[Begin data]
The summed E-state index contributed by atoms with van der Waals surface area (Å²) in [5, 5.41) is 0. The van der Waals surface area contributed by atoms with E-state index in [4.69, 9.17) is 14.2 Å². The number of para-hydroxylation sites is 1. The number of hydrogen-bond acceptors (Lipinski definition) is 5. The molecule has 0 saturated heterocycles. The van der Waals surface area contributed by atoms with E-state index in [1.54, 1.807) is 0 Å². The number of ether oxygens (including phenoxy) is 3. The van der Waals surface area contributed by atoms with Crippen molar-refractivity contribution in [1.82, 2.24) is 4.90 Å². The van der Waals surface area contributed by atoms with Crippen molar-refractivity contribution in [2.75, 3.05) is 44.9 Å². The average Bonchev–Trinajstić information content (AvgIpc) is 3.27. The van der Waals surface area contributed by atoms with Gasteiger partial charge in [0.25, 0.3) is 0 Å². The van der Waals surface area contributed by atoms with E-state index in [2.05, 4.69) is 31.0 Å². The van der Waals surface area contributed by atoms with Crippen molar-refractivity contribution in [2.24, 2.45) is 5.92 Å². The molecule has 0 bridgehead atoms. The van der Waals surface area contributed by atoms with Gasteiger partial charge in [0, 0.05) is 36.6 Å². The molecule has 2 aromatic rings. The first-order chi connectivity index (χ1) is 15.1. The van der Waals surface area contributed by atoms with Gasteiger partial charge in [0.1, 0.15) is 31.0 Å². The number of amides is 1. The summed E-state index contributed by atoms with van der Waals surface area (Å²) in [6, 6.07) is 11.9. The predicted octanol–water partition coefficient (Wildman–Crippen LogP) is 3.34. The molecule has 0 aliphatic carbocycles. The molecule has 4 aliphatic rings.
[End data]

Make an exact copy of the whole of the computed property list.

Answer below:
The summed E-state index contributed by atoms with van der Waals surface area (Å²) in [5, 5.41) is 0. The van der Waals surface area contributed by atoms with E-state index in [4.69, 9.17) is 14.2 Å². The number of para-hydroxylation sites is 1. The number of hydrogen-bond acceptors (Lipinski definition) is 5. The molecule has 0 saturated heterocycles. The van der Waals surface area contributed by atoms with E-state index in [1.54, 1.807) is 0 Å². The number of ether oxygens (including phenoxy) is 3. The van der Waals surface area contributed by atoms with Crippen molar-refractivity contribution in [1.82, 2.24) is 4.90 Å². The van der Waals surface area contributed by atoms with Crippen molar-refractivity contribution in [2.75, 3.05) is 44.9 Å². The average Bonchev–Trinajstić information content (AvgIpc) is 3.27. The van der Waals surface area contributed by atoms with Gasteiger partial charge in [0.25, 0.3) is 0 Å². The van der Waals surface area contributed by atoms with E-state index in [2.05, 4.69) is 31.0 Å². The van der Waals surface area contributed by atoms with Crippen molar-refractivity contribution in [2.24, 2.45) is 5.92 Å². The molecule has 0 bridgehead atoms. The van der Waals surface area contributed by atoms with Gasteiger partial charge in [0, 0.05) is 36.6 Å². The molecule has 2 aromatic rings. The first-order chi connectivity index (χ1) is 15.1. The van der Waals surface area contributed by atoms with Gasteiger partial charge in [0.1, 0.15) is 31.0 Å². The number of amides is 1. The summed E-state index contributed by atoms with van der Waals surface area (Å²) in [6, 6.07) is 11.9. The predicted octanol–water partition coefficient (Wildman–Crippen LogP) is 3.34. The molecule has 0 aliphatic carbocycles. The molecule has 4 aliphatic rings.